New characters?

I understand that when you add a rakuten to a character,you get a new sound,but what sound do the characters も゙ and 二゙ make?

um does も゙ even exist? I have no idea :sweat_smile: where did you find it?
also I can’t see the second one you posted

Sure it does,it wouldn’t be possible for me to type out if it didn’t.The second one is the katakana for ‘ni’ with a rakuten on it.

も゙ and 二゙ are not “real” kana, the only sounds that can be dakuten’d are k, s, t, and h row

Your IME/keyboard might allow you to add a dakuten but when grouped with n, m etc row it doesn’t really make sense.


So it’s just a random glitch?Okay lol

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What about, say, 力゚or 車゙? :crazy_face:


As an aside it’s dakuten 濁点 and not rakuten 楽天 :slight_smile:

And I think they’re just for emphasis on other characters


So, those characters are actually a combination of two Unicode characters. (U+3082 + U+3099, U+4E8C + U+3099.)

The second one, U+3099, is a combining character, which means that when it is rendered, it is visually combined with the previous character.


Sometimes you might see kanas with dakuten that should not be there, usually in subtitles for Japanese TV shows or anime/manga, that could indicate shouting. For example, if you see " ゙ in a show, that might indicate that someone is shouting AAAAAAAAAAAAAAAAAARGH or something like this, but usually that’s only for things that could ressemble onomatopeias, not も゙


Why didn’t you ask in the thread where you found them?


from what I’ve understood they didn’t find them anywhere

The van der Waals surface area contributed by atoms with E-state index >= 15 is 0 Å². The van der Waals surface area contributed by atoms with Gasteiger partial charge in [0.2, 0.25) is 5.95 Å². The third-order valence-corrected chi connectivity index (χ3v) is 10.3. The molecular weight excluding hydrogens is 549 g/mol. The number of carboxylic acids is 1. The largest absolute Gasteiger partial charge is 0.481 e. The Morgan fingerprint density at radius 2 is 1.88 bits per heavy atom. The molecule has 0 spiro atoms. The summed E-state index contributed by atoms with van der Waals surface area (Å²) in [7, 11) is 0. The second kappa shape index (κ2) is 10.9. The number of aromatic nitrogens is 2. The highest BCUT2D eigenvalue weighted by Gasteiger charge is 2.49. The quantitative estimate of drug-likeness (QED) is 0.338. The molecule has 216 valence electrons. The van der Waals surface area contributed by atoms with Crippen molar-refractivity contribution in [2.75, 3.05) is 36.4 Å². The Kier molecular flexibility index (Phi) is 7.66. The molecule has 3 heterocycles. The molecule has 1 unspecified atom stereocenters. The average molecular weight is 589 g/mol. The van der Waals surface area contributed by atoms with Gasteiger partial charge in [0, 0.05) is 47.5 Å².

they just typed them and the keyboard created them

Yesterday there was a thread in which those two specific characters were used


oh I didn’t see that one :thinking:

Just cause you can type it doesn’t mean you can read it. As an example, here’s something I can type in English: jknzdfhjkvaybrt vqalbunkvagkhjas.

It wasn’t a glitch, @acm2010 typed them on purpose.

Especially considering 二゙ is actually kanji.


The Unicode is powerful enough to create your own, it can combine them but doesn’t check the rules. He person who types has to ensure that it makes sense, I was just playing a bit with the functionality. [Unicode already includes combined versions for the kana actually in use as well, but having the option to put it anywhere is useful when the Japanese decide to just use a new combination.]

It’s surprising that it works so well across operating systems without doing anything special. I wouldn’t call it a glitch but creative usage.

I declare 車̈ to be read kürümä.


Especially considering 二゙ is actually kanji.

I was thinking of the katakana 二

although they are basically identical, kana ニ kanji 二


It’s actually pretty cool that you can do this.


I could imagine katakana with dakuten in weird places being used for alien languages and whatnot. I haven’t seen that done, but it would seem like an interesting way to convey “strange sounds.”


Well they kinda do weird stuff with あ. I have no idea what sound あ with a dakuten is supposed to make.

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